NICOLE Moller is worried about how her children are going to learn to swim after she got news late last week that the State Government was threatening to cut vital funding from next year under the Priority County Area Program (PCAP) that subsidised travel costs for rural schools.
Student transport to school swimming lessons is the big item that would cost parents of students at Thangool State School more if the funding is scrapped.
It has also funded trips to sports fixtures, camps and eisteddfods.
“I am disappointed that a program that was established to, to quote the government, 'improve learning outcomes by providing educational, social, and cultural opportunities which are normally difficulty to access in rural areas', will no longer be available,” Nicole, the Thangool P & C president, said.
“We are not any closer to basic services like the Civic Centre or the pool, nor do we suddenly have access to a beach or cinema.
“How are we any less rural than before?”
Nicole said the additional cost of all school excursions would be prohibitive.
“Swimming is certainly a life skill with children drowning a very topical issue,” Nicole said.
“People living in country areas can not always access swimming lessons because of the distance to a pool.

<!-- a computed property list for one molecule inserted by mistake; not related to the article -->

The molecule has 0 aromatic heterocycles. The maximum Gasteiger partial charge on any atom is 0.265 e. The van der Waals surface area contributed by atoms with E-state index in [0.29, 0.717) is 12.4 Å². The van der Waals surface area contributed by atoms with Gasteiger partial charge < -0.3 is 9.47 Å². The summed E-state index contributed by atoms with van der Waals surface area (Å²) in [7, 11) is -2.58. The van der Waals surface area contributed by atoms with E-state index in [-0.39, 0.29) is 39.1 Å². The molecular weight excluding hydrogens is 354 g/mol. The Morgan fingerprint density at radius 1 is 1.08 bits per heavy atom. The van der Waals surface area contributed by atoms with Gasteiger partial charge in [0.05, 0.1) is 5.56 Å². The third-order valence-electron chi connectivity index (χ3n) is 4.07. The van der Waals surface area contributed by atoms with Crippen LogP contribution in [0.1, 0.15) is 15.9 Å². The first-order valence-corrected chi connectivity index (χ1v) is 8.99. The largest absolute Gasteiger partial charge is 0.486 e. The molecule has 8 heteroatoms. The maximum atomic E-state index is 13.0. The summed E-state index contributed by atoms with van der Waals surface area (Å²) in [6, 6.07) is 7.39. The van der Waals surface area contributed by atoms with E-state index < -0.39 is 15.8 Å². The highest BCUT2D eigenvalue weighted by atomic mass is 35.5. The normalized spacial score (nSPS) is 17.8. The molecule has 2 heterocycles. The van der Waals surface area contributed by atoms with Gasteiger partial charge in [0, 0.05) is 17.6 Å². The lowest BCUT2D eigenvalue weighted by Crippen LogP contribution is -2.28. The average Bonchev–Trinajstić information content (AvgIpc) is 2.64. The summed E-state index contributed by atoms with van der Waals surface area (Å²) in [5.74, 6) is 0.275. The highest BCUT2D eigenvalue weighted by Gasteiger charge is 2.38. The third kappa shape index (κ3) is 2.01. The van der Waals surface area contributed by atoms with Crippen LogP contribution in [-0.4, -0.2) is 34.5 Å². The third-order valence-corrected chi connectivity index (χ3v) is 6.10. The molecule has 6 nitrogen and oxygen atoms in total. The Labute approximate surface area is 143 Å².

“A school-based swimming program not only forms part of the curriculum, it acts as a preventative measure and ensures equitable access for all. Children are our future - we need them to be properly educated.”
The PCAP funding, believed to be $15,000 for the Callide cluster, provides IT support for all schools, along with dance and CSIRO science workshops and an internet bullying workshop.
Other affected schools include Biloela State and High Schools, Goovigen, Jambin, Mount Murchison, Prospect Creek, Wowan State Schools and St Joseph's Primary School in Biloela.
A concerned parent leaked a letter from PCAP to Central Telegraph that said a new funding model and proposed PCAP schools from 2010 had been approved by Education Minister Geoff Wilson and the PCAP State Council for consultation.
The letter stated in October 2007, following council amalgamations, the PCAP State Council approved a review of current PCAP boundaries and eligibility criteria.
Following evaluation of a number of different models, one was chosen that was based primarily on distance to service centres, travelling time to these centres, town population and density of available services.
A spokesperson for Education Queensland said extensive consultation about the proposed changes was occurring in each PCAP area and community members were encouraged to have their say.
Feedback on the proposed changes would be considered by the PCAP State Council before any final decisions were made.
PCAP is a community-based program run by Education Queensland and the Queensland Catholic Education Commission.
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